Starting with the generational reactions. We have to remember that the whole concept of IVF (never mind something like donor conception) is only 40 years old, it is still so new for those that were having children with no medical intervention way before this. In the past if you couldn’t conceive you just wouldn’t have children, you may carry the pain around with you and not tell a soul. When I launched my blog, someone told me “Back in the 70’s it was something you never talked to anyone about, you were expected to accept your situation”. I don’t know about you, but I just cannot imagine having to just ‘get on with’ a life without children when it’s all you ever wanted, and never tell a soul about it.
Recently, my Mum told me that she worried about telling my Nan about our struggle to conceive, for no reason other than she worried that she might not fully understand and may have a view that things should happen as nature intended. Not only was she telling her about us needing to use IVF but also that we may need to use donor eggs. Thankfully, she totally understood and was hugely supportive, but it doesn’t surprise me that there is a still a misunderstanding amongst people.
A good friend of mine recently contacted me to ask for advice on telling her in-laws. She is being open with her son about his donor conception but knows that her in-laws “are very old fashioned and just wouldn’t understand. They’d say things like ‘so, he’s not yours then’?” With responses such as that you can see why we don’t speak out!
Often these generational responses come from a place of ignorance, in these cases sharing some general information about infertility such as letting them know that is actually a common issue and affects nearly 1 in 6 couples might help. Sometimes however, it isn’t easy to change minds on something that is so unfamiliar – you have to remember that opinions can be hard to change, especially where there is a lack of understanding. It is also important to remember that you are not responsible for changing their minds. It may be wise to limit how much you share, if this is the case. I believe that these reactions will get easier over time, as generations move on there will be a shift, but it still doesn’t change the difficulties of speaking out now.
Personally, what I found most difficult were the (mostly) well-meaning responses, with useless bits of advice that people like to try to give. Those who would respond with some assumed medical knowledge based on no experience whatsoever and those that would tell you about someone who ‘just relaxed’ after IVF and got pregnant. I remember getting the odd comment that would rattle me such as:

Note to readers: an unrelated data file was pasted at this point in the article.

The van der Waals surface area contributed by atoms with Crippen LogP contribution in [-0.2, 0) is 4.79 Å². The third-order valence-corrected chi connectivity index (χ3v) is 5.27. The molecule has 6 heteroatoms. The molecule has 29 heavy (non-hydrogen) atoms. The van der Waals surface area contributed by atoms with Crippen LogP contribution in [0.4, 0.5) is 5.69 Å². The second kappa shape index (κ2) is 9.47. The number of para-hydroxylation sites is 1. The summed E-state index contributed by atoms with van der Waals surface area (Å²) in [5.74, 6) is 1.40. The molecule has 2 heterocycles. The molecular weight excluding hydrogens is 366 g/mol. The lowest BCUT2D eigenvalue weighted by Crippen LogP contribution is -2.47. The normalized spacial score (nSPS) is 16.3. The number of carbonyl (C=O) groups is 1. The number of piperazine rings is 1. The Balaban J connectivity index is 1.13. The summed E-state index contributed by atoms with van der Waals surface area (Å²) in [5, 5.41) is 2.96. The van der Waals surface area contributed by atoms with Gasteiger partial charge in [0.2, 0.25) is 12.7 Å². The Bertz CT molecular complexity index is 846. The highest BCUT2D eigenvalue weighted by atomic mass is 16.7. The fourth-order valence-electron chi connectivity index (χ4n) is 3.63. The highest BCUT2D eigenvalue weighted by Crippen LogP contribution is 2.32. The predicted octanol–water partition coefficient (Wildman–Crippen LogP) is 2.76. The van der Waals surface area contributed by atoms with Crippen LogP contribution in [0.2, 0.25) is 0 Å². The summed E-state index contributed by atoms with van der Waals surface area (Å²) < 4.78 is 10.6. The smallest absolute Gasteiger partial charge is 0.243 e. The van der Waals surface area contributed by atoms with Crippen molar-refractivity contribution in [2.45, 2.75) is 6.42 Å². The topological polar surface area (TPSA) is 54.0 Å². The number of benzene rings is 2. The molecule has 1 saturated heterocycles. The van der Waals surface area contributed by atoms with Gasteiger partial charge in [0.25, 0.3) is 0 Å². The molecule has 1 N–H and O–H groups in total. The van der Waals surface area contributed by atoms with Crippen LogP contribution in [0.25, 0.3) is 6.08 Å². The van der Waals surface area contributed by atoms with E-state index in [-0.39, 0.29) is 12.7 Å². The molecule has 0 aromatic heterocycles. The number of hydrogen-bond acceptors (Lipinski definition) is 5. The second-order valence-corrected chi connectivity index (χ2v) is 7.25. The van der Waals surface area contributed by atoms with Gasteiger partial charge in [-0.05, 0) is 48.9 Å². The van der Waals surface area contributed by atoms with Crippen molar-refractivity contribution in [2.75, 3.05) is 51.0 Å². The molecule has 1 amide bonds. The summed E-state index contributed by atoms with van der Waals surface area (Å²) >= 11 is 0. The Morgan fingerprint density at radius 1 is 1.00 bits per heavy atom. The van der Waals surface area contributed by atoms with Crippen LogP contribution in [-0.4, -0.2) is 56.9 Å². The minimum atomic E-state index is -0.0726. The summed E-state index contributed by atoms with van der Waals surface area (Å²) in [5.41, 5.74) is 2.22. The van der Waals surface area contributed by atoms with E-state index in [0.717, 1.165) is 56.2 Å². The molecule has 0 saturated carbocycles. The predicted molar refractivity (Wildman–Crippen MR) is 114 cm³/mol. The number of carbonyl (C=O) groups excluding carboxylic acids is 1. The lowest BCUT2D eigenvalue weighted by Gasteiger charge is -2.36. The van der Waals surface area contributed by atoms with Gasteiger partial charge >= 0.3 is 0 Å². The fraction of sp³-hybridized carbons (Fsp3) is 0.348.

“I know someone that was struggling, they went on holiday, relaxed and just fell pregnant!”
“Did you know a miscarriage can make you more fertile, so it could just happen naturally now”
Through gritted teeth I’d think… Yes, of course, that’s what I need to do – relax! And I’m sure the miscarriage I have just been through will totally resolve the problem with my rather lacking egg reserve! I wished that people would just think before they spoke.
Although comments such as these can be very upsetting, what I did find however was that the majority came from a good place. As it is something people aren’t used to hearing about, (because we don’t talk about it!) being open about something such as this can make others feel uncomfortable, especially if infertility isn’t something they have come across before. Human nature can mean that we automatically want to fix things, and so we say the first thing that comes to mind to offer a ‘solution’. We shouldn’t necessarily feel the need to apologise for making people feel uncomfortable though, raising awareness can only help reduce this feeling. You can respond to these types of comments by reminding them you are focusing on the advice of fertility experts and that what you need is for them to listen to you, not try to solve the problem. This then allows for the conversation to end if you so wish, or for you to then expand and educate them about the fertility advice you are following.
The third type of response I found was curiosity. I found some people were fascinated and, in wanting to know more, they would fire questions about how it all works. This was a reaction I actually didn’t mind. Curiosity can be a great response and one I would encourage – it means we can open up a meaningful conversation and actually educate people about fertility struggles. Without this, there is no way we will break this vicious cycle. When you are facing fertility struggles you almost become an ‘expert’ on the subject, I know I self-‘taught’ myself about all things fertility related with hours of trawling through the internet. I believe that if you are able to help them understand a little more about what is involved both medically and emotionally, they will be able to support you better.
Throughout our journey I found that by choosing to be candid, I experienced many reactions. On the whole, I found that most people reacted positively and being prepared to respond to different types of reactions most definitely helped. Preparation still doesn’t take away the raw emotion that can easily take over when talking about such a personal journey, although I don’t believe this is a bad thing. Allowing people to see emotion can only emphasise the enormity of what you are going through – thus educating people that it isn’t just a ‘trivial’ thing.
As I always say, I’m not saying you have to talk about it, I want to say that you shouldn’t feel that you can’t talk about it, just because of an ignorant or misjudged reaction.
Everyone is different and will respond to reactions in their own way – no way is right or wrong. I’d encourage you to remember my previous posts on the Vicious Cycle of Infertility -you are not alone and you are not a failure. You have an opportunity to educate and raise awareness, don’t be afraid to correct people or open up a conversation – without this we won’t be able to break the silence and the taboo.